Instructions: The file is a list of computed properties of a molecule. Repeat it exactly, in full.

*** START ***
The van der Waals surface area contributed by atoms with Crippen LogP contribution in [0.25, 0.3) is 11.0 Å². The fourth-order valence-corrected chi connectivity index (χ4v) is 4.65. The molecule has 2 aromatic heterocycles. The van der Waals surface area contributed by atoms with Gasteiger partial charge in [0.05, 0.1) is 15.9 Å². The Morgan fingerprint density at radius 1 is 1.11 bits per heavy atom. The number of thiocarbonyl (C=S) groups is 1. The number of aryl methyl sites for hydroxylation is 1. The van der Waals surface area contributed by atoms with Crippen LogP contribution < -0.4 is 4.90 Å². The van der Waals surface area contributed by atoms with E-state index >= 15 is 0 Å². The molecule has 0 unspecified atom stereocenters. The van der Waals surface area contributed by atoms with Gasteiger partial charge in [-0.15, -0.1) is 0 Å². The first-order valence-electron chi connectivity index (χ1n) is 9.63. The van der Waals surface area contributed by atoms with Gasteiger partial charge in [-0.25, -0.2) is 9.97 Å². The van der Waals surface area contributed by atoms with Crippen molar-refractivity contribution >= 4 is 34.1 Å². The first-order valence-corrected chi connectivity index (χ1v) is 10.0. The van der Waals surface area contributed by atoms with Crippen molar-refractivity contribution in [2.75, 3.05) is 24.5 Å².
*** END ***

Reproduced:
The van der Waals surface area contributed by atoms with Crippen LogP contribution in [0.25, 0.3) is 11.0 Å². The fourth-order valence-corrected chi connectivity index (χ4v) is 4.65. The molecule has 2 aromatic heterocycles. The van der Waals surface area contributed by atoms with Gasteiger partial charge in [0.05, 0.1) is 15.9 Å². The Morgan fingerprint density at radius 1 is 1.11 bits per heavy atom. The number of thiocarbonyl (C=S) groups is 1. The number of aryl methyl sites for hydroxylation is 1. The van der Waals surface area contributed by atoms with Crippen LogP contribution < -0.4 is 4.90 Å². The van der Waals surface area contributed by atoms with E-state index >= 15 is 0 Å². The molecule has 0 unspecified atom stereocenters. The van der Waals surface area contributed by atoms with Gasteiger partial charge in [-0.15, -0.1) is 0 Å². The first-order valence-electron chi connectivity index (χ1n) is 9.63. The van der Waals surface area contributed by atoms with Gasteiger partial charge in [-0.25, -0.2) is 9.97 Å². The van der Waals surface area contributed by atoms with Crippen molar-refractivity contribution >= 4 is 34.1 Å². The first-order valence-corrected chi connectivity index (χ1v) is 10.0. The van der Waals surface area contributed by atoms with Crippen molar-refractivity contribution in [2.75, 3.05) is 24.5 Å².